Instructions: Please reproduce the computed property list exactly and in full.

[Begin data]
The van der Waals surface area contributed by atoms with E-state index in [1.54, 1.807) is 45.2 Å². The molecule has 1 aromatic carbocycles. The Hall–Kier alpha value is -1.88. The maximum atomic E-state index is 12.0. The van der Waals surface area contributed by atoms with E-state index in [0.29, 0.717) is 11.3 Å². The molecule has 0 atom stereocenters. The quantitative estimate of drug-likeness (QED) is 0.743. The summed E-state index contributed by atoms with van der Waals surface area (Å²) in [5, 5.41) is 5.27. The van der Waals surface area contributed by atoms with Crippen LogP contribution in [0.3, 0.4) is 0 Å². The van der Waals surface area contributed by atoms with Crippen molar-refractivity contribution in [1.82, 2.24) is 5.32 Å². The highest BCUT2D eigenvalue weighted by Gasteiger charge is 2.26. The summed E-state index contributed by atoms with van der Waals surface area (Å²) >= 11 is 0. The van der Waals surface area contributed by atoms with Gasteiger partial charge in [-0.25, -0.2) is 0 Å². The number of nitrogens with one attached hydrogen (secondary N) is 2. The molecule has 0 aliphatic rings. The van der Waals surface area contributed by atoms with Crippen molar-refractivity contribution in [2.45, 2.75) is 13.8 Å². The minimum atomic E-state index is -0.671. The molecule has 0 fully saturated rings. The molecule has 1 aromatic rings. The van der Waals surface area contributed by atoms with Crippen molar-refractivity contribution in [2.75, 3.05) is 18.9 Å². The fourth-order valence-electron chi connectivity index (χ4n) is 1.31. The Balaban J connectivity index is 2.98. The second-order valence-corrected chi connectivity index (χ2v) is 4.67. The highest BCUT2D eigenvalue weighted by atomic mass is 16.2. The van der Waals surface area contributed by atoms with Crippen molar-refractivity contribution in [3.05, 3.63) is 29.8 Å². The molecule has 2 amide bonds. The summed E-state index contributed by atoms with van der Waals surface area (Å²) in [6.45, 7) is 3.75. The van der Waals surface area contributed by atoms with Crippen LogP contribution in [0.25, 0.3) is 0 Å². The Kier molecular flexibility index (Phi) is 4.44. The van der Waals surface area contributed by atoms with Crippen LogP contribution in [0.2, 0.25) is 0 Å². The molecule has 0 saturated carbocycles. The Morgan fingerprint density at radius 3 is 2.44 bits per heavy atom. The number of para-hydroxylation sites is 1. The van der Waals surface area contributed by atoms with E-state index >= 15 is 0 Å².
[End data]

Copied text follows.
The van der Waals surface area contributed by atoms with E-state index in [1.54, 1.807) is 45.2 Å². The molecule has 1 aromatic carbocycles. The Hall–Kier alpha value is -1.88. The maximum atomic E-state index is 12.0. The van der Waals surface area contributed by atoms with E-state index in [0.29, 0.717) is 11.3 Å². The molecule has 0 atom stereocenters. The quantitative estimate of drug-likeness (QED) is 0.743. The summed E-state index contributed by atoms with van der Waals surface area (Å²) in [5, 5.41) is 5.27. The van der Waals surface area contributed by atoms with Crippen LogP contribution in [0.3, 0.4) is 0 Å². The van der Waals surface area contributed by atoms with Crippen molar-refractivity contribution in [1.82, 2.24) is 5.32 Å². The highest BCUT2D eigenvalue weighted by Gasteiger charge is 2.26. The summed E-state index contributed by atoms with van der Waals surface area (Å²) >= 11 is 0. The van der Waals surface area contributed by atoms with Gasteiger partial charge in [-0.25, -0.2) is 0 Å². The number of nitrogens with one attached hydrogen (secondary N) is 2. The molecule has 0 aliphatic rings. The van der Waals surface area contributed by atoms with Crippen molar-refractivity contribution in [2.45, 2.75) is 13.8 Å². The minimum atomic E-state index is -0.671. The molecule has 0 fully saturated rings. The molecule has 1 aromatic rings. The van der Waals surface area contributed by atoms with Crippen molar-refractivity contribution in [2.75, 3.05) is 18.9 Å². The fourth-order valence-electron chi connectivity index (χ4n) is 1.31. The Balaban J connectivity index is 2.98. The second-order valence-corrected chi connectivity index (χ2v) is 4.67. The highest BCUT2D eigenvalue weighted by atomic mass is 16.2. The van der Waals surface area contributed by atoms with Crippen molar-refractivity contribution in [3.05, 3.63) is 29.8 Å². The molecule has 2 amide bonds. The summed E-state index contributed by atoms with van der Waals surface area (Å²) in [6.45, 7) is 3.75. The van der Waals surface area contributed by atoms with Crippen LogP contribution in [0.25, 0.3) is 0 Å². The Kier molecular flexibility index (Phi) is 4.44. The van der Waals surface area contributed by atoms with Crippen LogP contribution in [0.2, 0.25) is 0 Å². The molecule has 0 saturated carbocycles. The Morgan fingerprint density at radius 3 is 2.44 bits per heavy atom. The number of para-hydroxylation sites is 1. The van der Waals surface area contributed by atoms with E-state index >= 15 is 0 Å².